Great run, and the support was pretty good too

An Irishman’s Diary: Limerick proves a lady for 10,000 race participants

‘The Great Limerick Run is formed by several tributaries that start separately and follow different courses before converging into a single torrent of humanity.’ Photograph: Kieran Clancy

‘The Great Limerick Run is formed by several tributaries that start separately and follow different courses before converging into a single torrent of humanity.’ Photograph: Kieran Clancy

Wed, May 8, 2013, 06:00

As befits an event centred on the mouth of the Shannon, the Great Limerick Run is formed by several tributaries that start separately and follow different courses before converging into a single torrent of humanity.

First there’s the relatively slow-moving but majestic marathon; then the stately half marathon; and finally there’s the six-mile race, a short vigorous affair noted for its dangerous eddies and cross-currents, especially in the early stages.

Even allowing that the starts are staggered, it should make for problems when the races converge. Yet somehow it doesn’t. True, there was a bit of minor flooding around Henry Street on Sunday, where the start of the six-miler hit the back markers of the longer events and briefly overwhelmed the drainage.

But no doubt helped by the experience of having a big river running through it for centuries, the city centre coped well. Like the Shannon itself, usually, the combined run passed without incident.

The coincidence of the different races did make for some interesting moments, however. Early in the six-mile, for example, already labouring a little and rehearsing my excuses, I passed a man who was running on one leg and crutches.

Given the circumstances, he was fairly hurtling along. And I found myself simultaneously startled and lost in admiration. “Jesus – Fair play!” I exclaimed, applauding as I went.

Then a few paces on, there was another man doing the same thing, only slightly faster. So I clapped him as well, astonishment growing. I learned afterwards they were members of rival teams of amputees, running the full marathon in six-mile relays, without prosthetics, to make a point about disability.

And it probably wasn’t the point they had in mind. But I made a mental note then and there never again to exaggerate about a pain-barrier-defying sports star – even Brian O’Driscoll – “playing on one leg”. In the meantime, shamed by the heroics of the lads on crutches, I shelved all my excuses.

It was in any case hard not be lifted by the atmosphere. For me, this reached one of several high points near Thomond Park, where there happened to be a water station. In the races I’m used to, water comes in plastic cups, and no amount of experience teaches how to drink out of those things while running.

If you’re lucky, you ingest some of the contents nasally, like an elephant. Most of it goes down your T-shirt. This is not conducive to feeling like an athlete.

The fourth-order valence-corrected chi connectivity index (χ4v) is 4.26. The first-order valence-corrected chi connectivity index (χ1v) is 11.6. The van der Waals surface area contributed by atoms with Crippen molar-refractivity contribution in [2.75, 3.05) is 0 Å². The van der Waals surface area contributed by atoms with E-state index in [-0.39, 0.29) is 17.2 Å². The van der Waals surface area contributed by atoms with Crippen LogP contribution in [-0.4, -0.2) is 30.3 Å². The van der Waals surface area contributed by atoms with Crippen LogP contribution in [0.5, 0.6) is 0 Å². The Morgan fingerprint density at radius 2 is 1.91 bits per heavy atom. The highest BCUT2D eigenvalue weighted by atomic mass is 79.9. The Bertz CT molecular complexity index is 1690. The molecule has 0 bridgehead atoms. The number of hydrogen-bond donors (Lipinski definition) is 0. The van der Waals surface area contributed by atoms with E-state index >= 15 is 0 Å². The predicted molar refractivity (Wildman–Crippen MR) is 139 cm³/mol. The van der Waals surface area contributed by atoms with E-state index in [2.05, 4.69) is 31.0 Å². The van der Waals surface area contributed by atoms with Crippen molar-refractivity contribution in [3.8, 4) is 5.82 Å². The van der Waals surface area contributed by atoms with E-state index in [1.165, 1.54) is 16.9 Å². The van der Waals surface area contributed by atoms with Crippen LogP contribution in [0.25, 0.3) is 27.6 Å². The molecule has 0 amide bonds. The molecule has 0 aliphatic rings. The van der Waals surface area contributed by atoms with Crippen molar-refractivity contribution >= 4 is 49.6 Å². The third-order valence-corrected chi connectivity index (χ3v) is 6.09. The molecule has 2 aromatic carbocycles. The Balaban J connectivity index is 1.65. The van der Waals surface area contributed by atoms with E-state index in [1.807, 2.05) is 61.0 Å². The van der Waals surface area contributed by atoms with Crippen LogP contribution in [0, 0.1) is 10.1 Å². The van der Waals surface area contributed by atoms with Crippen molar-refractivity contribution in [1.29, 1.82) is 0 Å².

In Limerick, by contrast, it was all plastic bottles – 40,000 of them, apparently – with drinking nozzles pre-extended. Safely hydrated, you could then drop the bottle, or save the organisers work afterwards and throw it in one of the recycling bins.

I was on the wrong side of the road for the bins. But inspired by the crowd, and the famous rugby pitch, and a momentary delusion of athleticism, I went for a fancy, one-handed off-load. It was embarrassing, therefore, when the bottle sailed about three feet over the bin and hit the wall behind. It’s hard to have soft hands under pressure.

Limerick seems to have an intense relationship with water, generally. As if the Shannon and 40,000 bottles weren’t enough, one or two residents along the route also deployed hoses to spray runners down. I ran under one myself, just because it was there and it seemed like bad manners to avoid it. But I did wonder if it was strictly necessary.

The air temperature was about 13 degrees: just above average for May. I doubt if the Moroccan winner of the six-miler needing hosing. Then again, it probably wasn’t for him or me. As we know from Frank McCourt, it rains a lot around the Shannon estuary, normally. On a relatively dry weekend like the one just past, perhaps locals need to be kept externally hydrated at all times, like beached dolphins.

Anyway, it was all part of the city’s enthusiasm for the event, which was highly infectious. In fact, cheered on by some very vocal female volunteers near the end of the race, I was reminded of one of things that in recent years has helped turn me into a born-again runner.

Like many middle-aged men, I find increasingly that road races like this are the only circumstances now wherein women you’ve never met before will happily urge you to go “all the way”. And I don’t know why, but the women of Limerick seem particularly good at it. Against which, as we’ve already noted, they do also keep cold-water hoses handy, just in case.

fmcnally@irishtimes.com